Zhang Y.,University of Paris Descartes | Zhang Y.,Shanghai JiaoTong University | Safar M.E.,University of Paris Descartes | Iaria P.,Laennec Hospital | And 3 more authors.
American Heart Journal | Year: 2010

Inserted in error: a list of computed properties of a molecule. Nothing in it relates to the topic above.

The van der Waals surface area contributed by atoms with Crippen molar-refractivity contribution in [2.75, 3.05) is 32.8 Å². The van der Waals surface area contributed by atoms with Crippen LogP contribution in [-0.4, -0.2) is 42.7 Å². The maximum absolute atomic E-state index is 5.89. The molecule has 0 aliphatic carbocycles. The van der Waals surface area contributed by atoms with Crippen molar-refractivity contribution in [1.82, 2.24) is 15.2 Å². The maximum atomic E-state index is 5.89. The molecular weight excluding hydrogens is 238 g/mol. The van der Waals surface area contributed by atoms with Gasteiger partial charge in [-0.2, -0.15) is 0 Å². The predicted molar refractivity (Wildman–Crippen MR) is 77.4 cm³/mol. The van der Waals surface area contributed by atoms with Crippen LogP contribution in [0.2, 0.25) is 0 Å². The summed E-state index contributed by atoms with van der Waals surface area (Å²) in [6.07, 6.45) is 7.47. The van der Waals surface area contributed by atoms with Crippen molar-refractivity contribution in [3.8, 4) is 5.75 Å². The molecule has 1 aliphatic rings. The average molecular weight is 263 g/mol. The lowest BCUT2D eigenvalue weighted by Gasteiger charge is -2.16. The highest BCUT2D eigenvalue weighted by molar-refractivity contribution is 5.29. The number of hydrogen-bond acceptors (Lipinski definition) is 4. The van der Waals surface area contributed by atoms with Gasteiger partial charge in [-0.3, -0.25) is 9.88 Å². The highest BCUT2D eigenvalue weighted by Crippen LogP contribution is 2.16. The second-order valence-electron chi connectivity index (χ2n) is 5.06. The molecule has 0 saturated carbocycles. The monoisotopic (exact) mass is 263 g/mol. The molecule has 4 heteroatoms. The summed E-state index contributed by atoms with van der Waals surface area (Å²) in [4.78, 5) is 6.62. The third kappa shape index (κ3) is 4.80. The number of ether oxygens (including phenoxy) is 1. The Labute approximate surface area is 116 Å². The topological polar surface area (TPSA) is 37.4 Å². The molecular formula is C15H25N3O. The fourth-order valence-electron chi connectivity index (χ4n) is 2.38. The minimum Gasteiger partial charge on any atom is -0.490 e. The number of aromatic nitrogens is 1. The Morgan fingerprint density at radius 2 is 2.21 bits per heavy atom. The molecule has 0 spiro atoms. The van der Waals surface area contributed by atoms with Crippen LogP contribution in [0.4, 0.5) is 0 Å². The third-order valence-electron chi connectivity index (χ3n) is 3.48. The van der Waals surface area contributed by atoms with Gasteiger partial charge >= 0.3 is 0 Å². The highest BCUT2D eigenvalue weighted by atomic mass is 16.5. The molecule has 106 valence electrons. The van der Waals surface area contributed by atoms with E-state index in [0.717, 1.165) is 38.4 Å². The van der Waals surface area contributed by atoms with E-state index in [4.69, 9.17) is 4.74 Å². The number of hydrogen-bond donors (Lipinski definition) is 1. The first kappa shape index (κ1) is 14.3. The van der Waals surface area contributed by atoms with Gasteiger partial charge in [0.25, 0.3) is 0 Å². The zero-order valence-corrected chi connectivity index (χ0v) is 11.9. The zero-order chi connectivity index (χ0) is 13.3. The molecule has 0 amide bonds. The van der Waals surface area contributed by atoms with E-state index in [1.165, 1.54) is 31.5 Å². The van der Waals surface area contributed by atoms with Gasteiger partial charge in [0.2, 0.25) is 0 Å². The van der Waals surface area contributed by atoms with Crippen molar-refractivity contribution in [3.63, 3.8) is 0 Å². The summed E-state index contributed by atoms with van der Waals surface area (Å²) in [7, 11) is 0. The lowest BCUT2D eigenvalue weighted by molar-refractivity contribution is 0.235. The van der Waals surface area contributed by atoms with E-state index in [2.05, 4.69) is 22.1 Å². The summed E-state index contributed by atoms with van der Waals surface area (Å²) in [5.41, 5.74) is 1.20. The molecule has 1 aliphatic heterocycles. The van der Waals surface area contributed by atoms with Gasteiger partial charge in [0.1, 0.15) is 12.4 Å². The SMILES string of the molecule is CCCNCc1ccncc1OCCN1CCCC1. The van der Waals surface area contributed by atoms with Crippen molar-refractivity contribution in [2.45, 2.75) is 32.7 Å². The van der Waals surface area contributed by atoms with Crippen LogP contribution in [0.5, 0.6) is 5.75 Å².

Background: Left ventricular diastolic dysfunction (LVDD) was reported as a significant predictor of mortality, mainly in patients with heart failure. However, prospective data are scarce in the hospitalized elderly population. Methods: We studied the association of severe LVDD, defined by conventional echocardiographic parameters, with cardiovascular and all-cause mortality in a population of 331 hospitalized elderly patients with a history of cardiovascular disease (mean age ± SD, 87 ± 7 years). After a mean follow-up of 378 days, 110 deaths occurred. Results: Compared with left ventricular systolic dysfunction (LVSD), subjects with severe diastolic dysfunction had a similar prevalence (12% vs 10%) and similar cardiovascular and all-cause mortality (18% vs 19%, 49% vs 50%). Both cardiovascular and all-cause mortality increased progressively and significantly with increasing number of diagnostic criteria of LVDD (P = .035, P = .013) and reached 48.7% for all-cause mortality when at least 2 criteria were met. In addition to cardiovascular risk factors and LVSD, severe LVDD provided incremental and independent prognostic information of all-cause mortality with increased χ2 value of Cox regression model (48.1 vs 43.5, P = .022). Conclusions: Severe LVDD, diagnosed by conventional echocardiography, has similar prevalence and prognosis as LVSD and provides incremental prognostic value, which highlights the clinical significance of routine evaluation of LVDD in risk assessment strategies of the hospitalized elderly. © 2010 Mosby, Inc. All rights reserved. Source